This chapter chronicles modern war in Afghanistan as it was up until the time of the book's publication in mid-2001. Mr. Goodson's analysis led him to categorize specific periods of Afghanistan's modern history from the late 1970's through mid-2001 into eight stages, summarized by myself below in simple terms:
- Stage 1: From Coup de'Etat to Soviet Invasion (1978-1979)--In this phase, the Soviet Union assisted a coup de'etat of the existing Afghan leadership, and when this proved too unstable and uncontrollable from afar, the Soviets used the infighting that arose in rejection of the new, Soviet-backed leaders to launch their invasion, composing of approximately 85,000 soldiers at the start.
- Stage 2: National Resistance and Soviet Entrenchment (1980-1983)--Mr. Goodson writes, "The second stage of the war was characterized more by patterns and trends that developed than by discrete events of importance...First, the war itself quickly widened and intensified...Second, a tactical pattern emerged that would characterize the next two stages of the war. The mujahideen mounted attacks from the mounts; the Soviets responded with combined arms offensives up the valleys to relieve pressure on the cities and major roads," where they had entrenched themselves.
- Stage 3: Air War, Interdiction, and Destabilization (1983-1986)--At this point, "the Soviets made a significant change in military strategy. During the first years of occupation, Soviet priorities were to control the cities, protect the norther pipelines, keep the major roads open, and broaden the government's base of support." As further success in these efforts proved limited gains, "the Soviets stepped up their counterinsurgency campaign." In addition, "the next step for the Soviets was to intensify and widen the war and further weaken the support structure of the mujahideen. To that end, they shifted to an air war...bombing villages and depopulating rural areas that provided vital support to the mujahideen." Although this stage saw "that the mujahideen finally began to jell into an effective fighting force," in the end "the ruthless use of (Soviet) airpower was critical during this period because it increased the intensity of the war, caused widespread destruction, and provided a long-term advantage against the insurgency."
- Stage 4: Resistance Gains and Soviet Withdrawals (1986-1989)--By this time, "the lengthy conflict...was taking a toll on Soviet morale and political will to continue" despite the fact that "the Soviet combination of refocusing strategic aims and refining new tactics (in particular the increased reliance on overwhelming air power) was effectively driving the mujahideen off the battlefield." The general population supported the resistance and created continuing instability in the Soviet-backed Afghan government. During this period, "the most notable expansion of the war was the increased violation of Pakistani and Iranian territory by Soviet forces." Lastly, new weapons, such as the CIA supplied "Stinger" reduced the effectiveness and execution of Soviet air war strategy and aided in the development of military improvements within the mujahideen groups.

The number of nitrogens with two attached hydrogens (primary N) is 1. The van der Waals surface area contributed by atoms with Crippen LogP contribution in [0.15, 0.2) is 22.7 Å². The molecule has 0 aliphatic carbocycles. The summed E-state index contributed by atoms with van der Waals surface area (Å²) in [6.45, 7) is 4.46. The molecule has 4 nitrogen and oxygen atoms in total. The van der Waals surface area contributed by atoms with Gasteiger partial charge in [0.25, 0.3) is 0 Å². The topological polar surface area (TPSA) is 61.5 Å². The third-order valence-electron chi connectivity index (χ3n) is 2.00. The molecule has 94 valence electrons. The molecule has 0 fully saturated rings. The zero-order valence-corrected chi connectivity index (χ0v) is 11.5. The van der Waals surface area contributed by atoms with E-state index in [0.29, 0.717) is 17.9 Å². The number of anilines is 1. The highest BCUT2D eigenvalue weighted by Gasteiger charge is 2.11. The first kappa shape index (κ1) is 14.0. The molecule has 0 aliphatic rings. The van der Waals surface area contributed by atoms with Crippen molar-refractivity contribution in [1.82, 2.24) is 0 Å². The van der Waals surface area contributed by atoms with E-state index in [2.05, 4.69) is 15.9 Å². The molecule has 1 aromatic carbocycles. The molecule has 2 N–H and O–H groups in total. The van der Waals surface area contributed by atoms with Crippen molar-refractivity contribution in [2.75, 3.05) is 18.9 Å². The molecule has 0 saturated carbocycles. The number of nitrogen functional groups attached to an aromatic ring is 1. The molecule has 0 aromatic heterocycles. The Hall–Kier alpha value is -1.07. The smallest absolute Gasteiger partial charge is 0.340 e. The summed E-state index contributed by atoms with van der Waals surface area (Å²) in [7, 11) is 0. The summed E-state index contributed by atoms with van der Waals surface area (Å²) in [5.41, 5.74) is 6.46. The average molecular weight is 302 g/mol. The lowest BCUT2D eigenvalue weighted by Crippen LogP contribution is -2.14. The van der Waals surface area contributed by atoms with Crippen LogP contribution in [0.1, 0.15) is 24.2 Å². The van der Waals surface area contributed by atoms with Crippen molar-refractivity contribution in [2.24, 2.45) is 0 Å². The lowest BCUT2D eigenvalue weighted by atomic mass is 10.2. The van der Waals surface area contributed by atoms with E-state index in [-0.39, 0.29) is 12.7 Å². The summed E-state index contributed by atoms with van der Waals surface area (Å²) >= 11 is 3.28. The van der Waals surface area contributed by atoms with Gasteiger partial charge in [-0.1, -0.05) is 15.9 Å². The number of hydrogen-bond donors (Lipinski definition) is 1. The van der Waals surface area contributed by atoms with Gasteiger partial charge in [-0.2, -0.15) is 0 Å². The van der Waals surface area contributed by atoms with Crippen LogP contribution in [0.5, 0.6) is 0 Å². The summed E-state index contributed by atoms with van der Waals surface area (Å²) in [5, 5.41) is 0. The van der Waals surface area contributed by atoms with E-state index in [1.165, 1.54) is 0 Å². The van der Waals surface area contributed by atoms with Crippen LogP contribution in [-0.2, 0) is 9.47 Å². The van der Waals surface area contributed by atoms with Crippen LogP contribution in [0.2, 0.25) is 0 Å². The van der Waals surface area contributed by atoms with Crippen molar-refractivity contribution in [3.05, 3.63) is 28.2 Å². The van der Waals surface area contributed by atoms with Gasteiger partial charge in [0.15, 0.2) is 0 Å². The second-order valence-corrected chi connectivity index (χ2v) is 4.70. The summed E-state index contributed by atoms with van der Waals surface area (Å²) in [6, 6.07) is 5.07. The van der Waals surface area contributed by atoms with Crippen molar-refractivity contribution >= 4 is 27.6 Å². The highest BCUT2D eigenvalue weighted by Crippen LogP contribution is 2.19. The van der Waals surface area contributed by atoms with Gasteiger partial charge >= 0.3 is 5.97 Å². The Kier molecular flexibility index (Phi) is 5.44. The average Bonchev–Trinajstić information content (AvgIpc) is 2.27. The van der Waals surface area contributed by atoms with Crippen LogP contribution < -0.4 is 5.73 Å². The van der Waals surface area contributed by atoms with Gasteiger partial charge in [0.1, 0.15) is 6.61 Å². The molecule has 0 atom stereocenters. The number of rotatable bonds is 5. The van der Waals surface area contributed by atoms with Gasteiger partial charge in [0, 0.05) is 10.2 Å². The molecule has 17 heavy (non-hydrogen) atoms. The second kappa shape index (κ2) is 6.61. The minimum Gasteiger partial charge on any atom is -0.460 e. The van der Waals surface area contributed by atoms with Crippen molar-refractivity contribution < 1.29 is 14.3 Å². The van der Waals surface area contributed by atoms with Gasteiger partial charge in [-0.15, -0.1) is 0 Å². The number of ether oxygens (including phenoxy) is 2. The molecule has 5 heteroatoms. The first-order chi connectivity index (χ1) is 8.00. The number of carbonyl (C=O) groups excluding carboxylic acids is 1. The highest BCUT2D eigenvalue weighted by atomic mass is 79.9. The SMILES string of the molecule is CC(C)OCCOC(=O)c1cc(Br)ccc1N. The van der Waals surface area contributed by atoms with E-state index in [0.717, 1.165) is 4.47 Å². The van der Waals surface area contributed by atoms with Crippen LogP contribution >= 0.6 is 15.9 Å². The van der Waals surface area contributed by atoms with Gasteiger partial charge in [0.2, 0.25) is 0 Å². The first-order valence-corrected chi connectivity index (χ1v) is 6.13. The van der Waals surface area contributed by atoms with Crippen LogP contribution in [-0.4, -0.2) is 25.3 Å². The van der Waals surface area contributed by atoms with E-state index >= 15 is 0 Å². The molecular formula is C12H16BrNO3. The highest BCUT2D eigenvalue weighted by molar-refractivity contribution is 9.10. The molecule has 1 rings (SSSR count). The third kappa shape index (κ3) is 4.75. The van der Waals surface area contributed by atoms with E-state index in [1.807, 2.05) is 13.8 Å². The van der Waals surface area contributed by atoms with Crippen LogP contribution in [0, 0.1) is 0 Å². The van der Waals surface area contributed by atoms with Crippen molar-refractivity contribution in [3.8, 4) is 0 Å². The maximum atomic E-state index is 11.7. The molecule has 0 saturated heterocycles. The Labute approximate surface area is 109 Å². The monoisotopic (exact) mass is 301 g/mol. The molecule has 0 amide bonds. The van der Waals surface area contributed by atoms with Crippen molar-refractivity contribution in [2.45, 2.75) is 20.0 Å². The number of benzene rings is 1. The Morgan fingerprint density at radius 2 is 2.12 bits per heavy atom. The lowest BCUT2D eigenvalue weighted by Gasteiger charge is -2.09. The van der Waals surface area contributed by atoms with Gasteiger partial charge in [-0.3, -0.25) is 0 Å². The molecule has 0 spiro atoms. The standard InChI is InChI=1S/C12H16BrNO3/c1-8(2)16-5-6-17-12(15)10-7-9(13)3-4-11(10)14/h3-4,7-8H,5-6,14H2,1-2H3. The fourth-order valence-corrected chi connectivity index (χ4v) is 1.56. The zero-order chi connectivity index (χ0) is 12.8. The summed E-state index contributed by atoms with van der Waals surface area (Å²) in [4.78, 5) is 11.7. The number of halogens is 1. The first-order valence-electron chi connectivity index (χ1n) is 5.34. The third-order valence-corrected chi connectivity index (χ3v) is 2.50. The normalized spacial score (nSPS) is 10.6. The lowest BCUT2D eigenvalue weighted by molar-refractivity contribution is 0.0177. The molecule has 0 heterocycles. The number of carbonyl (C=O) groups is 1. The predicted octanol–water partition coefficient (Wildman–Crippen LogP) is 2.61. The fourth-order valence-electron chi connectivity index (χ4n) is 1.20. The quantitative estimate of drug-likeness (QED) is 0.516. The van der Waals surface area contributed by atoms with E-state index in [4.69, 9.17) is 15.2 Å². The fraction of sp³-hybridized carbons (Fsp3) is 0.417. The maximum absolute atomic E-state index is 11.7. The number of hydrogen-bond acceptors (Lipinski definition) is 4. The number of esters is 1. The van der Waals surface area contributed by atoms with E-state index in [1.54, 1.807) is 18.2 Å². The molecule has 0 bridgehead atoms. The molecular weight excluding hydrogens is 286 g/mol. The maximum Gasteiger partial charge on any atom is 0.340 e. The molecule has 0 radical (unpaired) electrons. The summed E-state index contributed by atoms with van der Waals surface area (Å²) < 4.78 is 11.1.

- Stage 5: High-Intensity Civil War (1989-1992)--After the Soviet withdrawal, Mr. Goodson writes, "Several important developments characterized this stage: continued covert Soviet involvement in the conflict and support for the Kabul regime, the resilience of the Najibullah (Soviet-backed) government, continued disunity among the resistance, and erosion of U.S. support for the mujahideen." The coup attempt in Russia against Gorbachev in August 1991 and a following agreement with the U.S. to rachet down support for respective Afghan factions ended the lifeline for the Afghan government and paved the way for victory by the resistance forces.
- Stage 6: From Victory to Fragmentation (1992-1994)--Mr. Goodson writes that "Stage six was characterized by fragmentation and warlordism, although much of the fighting centered on Kabul and several other strategic towns (i.e. the rural areas were relatively peaceful during this stage)." This stage, Mr. Goodson continues, ended as "Pakistani and Saudi Arabian fundamentalists began to support a new movement known as the Taliban (religious students) in the summer of 1994. The Taliban were Afghan refugees and war veterans based in rural Pakistani and Afghan madrasahs, or Islamic religious schools."
- Stage 7: Taliban Ascendance (1994-1998)--In this stage, the Taliban consolidated their power throughout most of Afghanistan, enabled by support primarily coming from Pakistan and Saudi Arabia. The minority warlords, such as Ahmed Shah Massoud of the Northern Alliance, received varied support from countries opposed to the Pakistani and Saudi influence, such as India, Iran, Russia, Tajikistan, and Uzbekistan. The U.S. exhibited little influence in the region and distanced itself further after the missile attacks executed in 1998 against alleged Al Qaeda training grounds near Khost.
- Stage 8: Endgame? (1998-?)--Once the Taliban had a hold on most of Afghanistan, its support from Pakistan become more public and overt, with increased migration from western Pakistan of fighting men from the madrasahs and military resources provided by agents of the Pakistani military and intelligence forces. The Northern Alliance had weakened further and hope for reconciliation of differences between the Taliban and minorities diminished as the ideology and barbaric atrocities of the Taliban spread throughout the country.